Conophytum burgeri: The Plant That Looks Like It’s From Another Planet

Imagine a strange, alien-like plant that appears to have landed straight from Mars. With its peculiar strawberry onion shape and vibrant ruby red color, Conophytum burgeri is truly out of this world! This bizarre-looking succulent will stop you in your tracks and leave you utterly mesmerized. If you’re a plant enthusiast seeking something extraordinary, read on to uncover the mysteries of this interstellar wonder.

conophytum burgeri

About Conophytum burgeri

Native to South Africa, Conophytum burgeri, commonly known as ‘Burger’s Onion’, is the weirdest member of the Conophytum genus. It forms solitary, broadly cone-shaped bodies that rarely cluster beyond five heads. Each head seldom exceeds the size of a small chicken egg, making this plant an undeniably unique addition to any succulent collection.

Unlike most Conophytums, which are dormant in summer, C. burgeri is a spring/summer grower. Its translucent, pale green to ruby red leaves are covered in thin, white flaking sheaths, adding to its otherworldly charm. In early fall, it produces honey-scented, rose-purple flowers with white bases that briefly open at midday, treating you to a delightful display.

conophytum burgeri

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143 Types of Conophytum With Pictures

How to Care For Conophytum burgeri


While C. burgeri craves bright sunlight during the day, it’s susceptible to sunburn from excessive direct sun and heat. Gradually introduce it to sunlight after its dormancy ends to prevent burning. If growing indoors, a sunny windowsill or grow light can provide the perfect amount of light.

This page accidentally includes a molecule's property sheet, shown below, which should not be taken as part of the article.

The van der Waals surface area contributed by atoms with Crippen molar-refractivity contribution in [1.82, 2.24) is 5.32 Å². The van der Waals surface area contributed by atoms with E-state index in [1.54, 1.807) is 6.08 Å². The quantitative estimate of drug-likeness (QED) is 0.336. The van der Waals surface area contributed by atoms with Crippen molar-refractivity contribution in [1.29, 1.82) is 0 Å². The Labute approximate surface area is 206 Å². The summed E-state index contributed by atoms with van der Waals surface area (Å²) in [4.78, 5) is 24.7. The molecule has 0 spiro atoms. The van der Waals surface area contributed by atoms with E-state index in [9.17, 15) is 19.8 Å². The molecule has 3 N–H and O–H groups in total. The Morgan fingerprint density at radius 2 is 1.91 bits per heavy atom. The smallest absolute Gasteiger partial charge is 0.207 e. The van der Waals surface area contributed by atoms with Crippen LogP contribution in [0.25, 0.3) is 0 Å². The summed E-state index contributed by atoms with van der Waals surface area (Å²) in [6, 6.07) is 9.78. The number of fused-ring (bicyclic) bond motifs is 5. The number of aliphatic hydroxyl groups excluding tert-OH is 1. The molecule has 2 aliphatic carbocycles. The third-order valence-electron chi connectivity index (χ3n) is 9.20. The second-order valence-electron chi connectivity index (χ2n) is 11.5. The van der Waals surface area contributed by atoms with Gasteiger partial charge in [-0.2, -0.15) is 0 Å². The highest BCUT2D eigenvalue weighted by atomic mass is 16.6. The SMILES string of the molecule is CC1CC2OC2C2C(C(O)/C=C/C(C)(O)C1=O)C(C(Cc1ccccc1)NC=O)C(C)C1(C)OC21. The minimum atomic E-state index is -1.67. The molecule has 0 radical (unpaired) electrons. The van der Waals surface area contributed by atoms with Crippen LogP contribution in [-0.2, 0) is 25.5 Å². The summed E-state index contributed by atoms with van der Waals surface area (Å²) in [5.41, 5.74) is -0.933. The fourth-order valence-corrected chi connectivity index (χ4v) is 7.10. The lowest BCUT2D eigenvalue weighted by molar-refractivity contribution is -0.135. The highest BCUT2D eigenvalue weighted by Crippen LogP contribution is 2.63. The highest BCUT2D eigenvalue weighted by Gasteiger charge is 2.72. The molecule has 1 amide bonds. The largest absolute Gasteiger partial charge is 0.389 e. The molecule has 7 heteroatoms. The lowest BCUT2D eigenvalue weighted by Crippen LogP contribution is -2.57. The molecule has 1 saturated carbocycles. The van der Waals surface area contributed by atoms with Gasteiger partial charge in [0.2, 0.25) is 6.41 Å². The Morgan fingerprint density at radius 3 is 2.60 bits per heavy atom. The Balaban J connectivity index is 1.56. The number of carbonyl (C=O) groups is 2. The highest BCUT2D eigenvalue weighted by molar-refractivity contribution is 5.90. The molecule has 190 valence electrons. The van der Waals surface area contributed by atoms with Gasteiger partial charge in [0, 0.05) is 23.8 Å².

During its growing season from fall to early spring, water C. burgeri thoroughly but allow the soil to dry out between waterings, about once every 1-2 weeks. In late spring through summer, reduce watering to just a light monthly drink to allow for its dormant period.


Opt for a well-draining succulent soil mix or create your own blend with potting soil, peat, sand, perlite, and limestone. Ensure the pot has ample drainage holes to prevent water from pooling.

conophytum burgeri


While not strictly necessary, you can give your C. burgeri a gentle boost with a diluted, low-nitrogen succulent fertilizer before its growing season and again when it’s about to bloom.

Pests and Problems

With proper care, C. burgeri is relatively problem-free. However, keep an eye out for mealybugs, caterpillars, or snails, which can be removed by hand or treated with insecticide or rubbing alcohol. Overwatering or overfertilizing may lead to root rot or swelling, while discoloration could signal a need for adjusted light or soil conditions.

How to Propagate Conophytum burgeri

conophytum burgeri


  1. Source seeds from a reputable supplier
  2. Fill a well-draining pot with succulent soil mix
  3. Sow seeds shallowly, covering lightly with sand
  4. Water thoroughly and allow 1 month for germination, then reduce watering


  1. Cut leaf clusters with roots and a couple leaves from a mature plant
  2. Plant one cluster per appropriately sized, well-draining pot
  3. Water regularly and provide gradual sunlight to establish growth

Stem Cuttings:

  1. Take stem cuttings, ensuring an even cut
  2. Allow cuttings to callus over for a few days
  3. Plant in well-draining soil and water sparingly until roots form

With its mind-bending appearance and easy care, Conophytum burgeri is truly a must-have for succulent fans seeking the extraordinary. Invite this alien beauty into your home and prepare to be transported to another world!